Each six-minute LexThink.1 presentation (similar to Pecha Kucha) is just long enough to get out a single idea — if the presenter is any good. The idea is to be entertaining and clever, not comprehensive.
Actually, LexThink.1 may be entertaining for the audience, but since most of the presenters are seasoned speakers, it’s more like a dance battle. If doing polished, six-minute presentations were in any way like dancing.
I think I am doing justice to the format in reducing each six-minute presentation to its one-sentence point — if it has one — plus my commentary. You can always go and watch the presentations yourself in a week or two, when Matt Homann puts them online.
In the meantime, you will have to settle for my snarky commentary.
Roe Frazer: “Knowing the Unknowns”
I think I’ve got this right. Frazer’s entire presentation hinged on his use of the term “black swan event,” and I have no idea what he means by that. Maybe it’s because I’ve never seen the movie.
Artificial intelligence — or Mechanical Turk or Big Data, or something, I’m not sure — will eat lawyers’ lunch someday.
Assuming I got that right despite my ignorance of Frazer’s central conceit, I guess the idea is that you should be afraid for your grandchildren’s practices. Actually, ignore this. Roe Frazer is apparently an internet marketing guy. I have no idea why you would want to listen to his ideas about AI or Big Data and the law, or whatever.
Chad E. Burton: “The Future of Virtual Law”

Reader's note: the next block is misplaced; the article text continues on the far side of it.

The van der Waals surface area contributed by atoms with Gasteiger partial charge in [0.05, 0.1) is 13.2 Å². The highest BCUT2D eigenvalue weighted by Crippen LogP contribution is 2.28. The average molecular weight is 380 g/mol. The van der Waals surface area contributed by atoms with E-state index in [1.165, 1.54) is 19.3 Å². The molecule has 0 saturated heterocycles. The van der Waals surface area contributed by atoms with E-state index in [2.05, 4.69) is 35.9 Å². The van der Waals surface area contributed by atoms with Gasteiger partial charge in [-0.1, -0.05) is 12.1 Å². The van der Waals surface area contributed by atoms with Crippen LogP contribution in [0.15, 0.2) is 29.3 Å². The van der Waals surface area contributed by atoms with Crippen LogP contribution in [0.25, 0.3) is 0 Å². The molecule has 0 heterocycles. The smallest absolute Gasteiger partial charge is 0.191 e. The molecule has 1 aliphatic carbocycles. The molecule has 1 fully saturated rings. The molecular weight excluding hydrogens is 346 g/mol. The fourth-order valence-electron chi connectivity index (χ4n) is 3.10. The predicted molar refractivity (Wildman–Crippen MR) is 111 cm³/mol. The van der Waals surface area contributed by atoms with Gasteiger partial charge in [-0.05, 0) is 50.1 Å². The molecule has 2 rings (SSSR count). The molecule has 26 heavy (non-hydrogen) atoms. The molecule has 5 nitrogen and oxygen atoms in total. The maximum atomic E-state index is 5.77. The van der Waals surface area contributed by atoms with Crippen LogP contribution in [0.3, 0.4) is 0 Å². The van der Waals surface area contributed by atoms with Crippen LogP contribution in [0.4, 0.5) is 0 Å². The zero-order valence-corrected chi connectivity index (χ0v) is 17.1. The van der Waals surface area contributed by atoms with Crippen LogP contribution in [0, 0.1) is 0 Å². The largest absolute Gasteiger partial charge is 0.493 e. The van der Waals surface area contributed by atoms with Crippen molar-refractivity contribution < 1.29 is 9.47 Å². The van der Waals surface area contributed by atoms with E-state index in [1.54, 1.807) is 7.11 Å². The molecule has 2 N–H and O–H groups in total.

Hey, a practicing lawyer! From what I can tell from his website, Chad has actually practiced law since 2006 or 2008 or something.
“Virtual” is just a way to deliver services that can help you serve clients who don’t want to visit your office, not a replacement for, you know, actual lawyering.
Chad must have run into Scott Greenfield at some point. He got all defensive about being called a “Starbucks lawyer.”
Matt Spiegel: “The Death of the Office”
Despite heading up MyCase, Matt is also, as far as I know, still practicing law. Which may be why his software and ideas are a little different than his competition — he tests them in his own practice.
Get used to delivering legal services through technology and beat Rocket Lawyer and LegalZoom at their own game.
So, basically, do what Chad said.
Sarah Glassmeyer: “Disruption in Publishing”
Sarah, who is like a militant law librarian crossed with an Internet geek, or something, lost her voice and couldn’t do her presentation. Follow her on Twitter, instead. She’s pretty cool.
Bummer. I was really looking forward to Sarah’s presentation.
Philip Rosenthal: “Flattening the Legal Tower of Babel”
I’ve learned that building a legal research database like Fastcase is frighteningly complicated. So I basically believe anything the big brains at Fastcase say about stuff, even if I don’t understand it.
It’s (long past) time to transform the legal code into a uniform system of code — for contracts, wills, and other stuff.
If it’s possible, let’s do it. I love this idea. Also, directly on point, check this out. Someone has already tried.
Jay Shepherd: “Don’t Do What You’re Good At”
Jay used to be a lawyer, then he wrote a cool-sounding book, Firing at Will, and he’s a good speaker. (Although he’s getting kind of guru-y since he closed his firm.)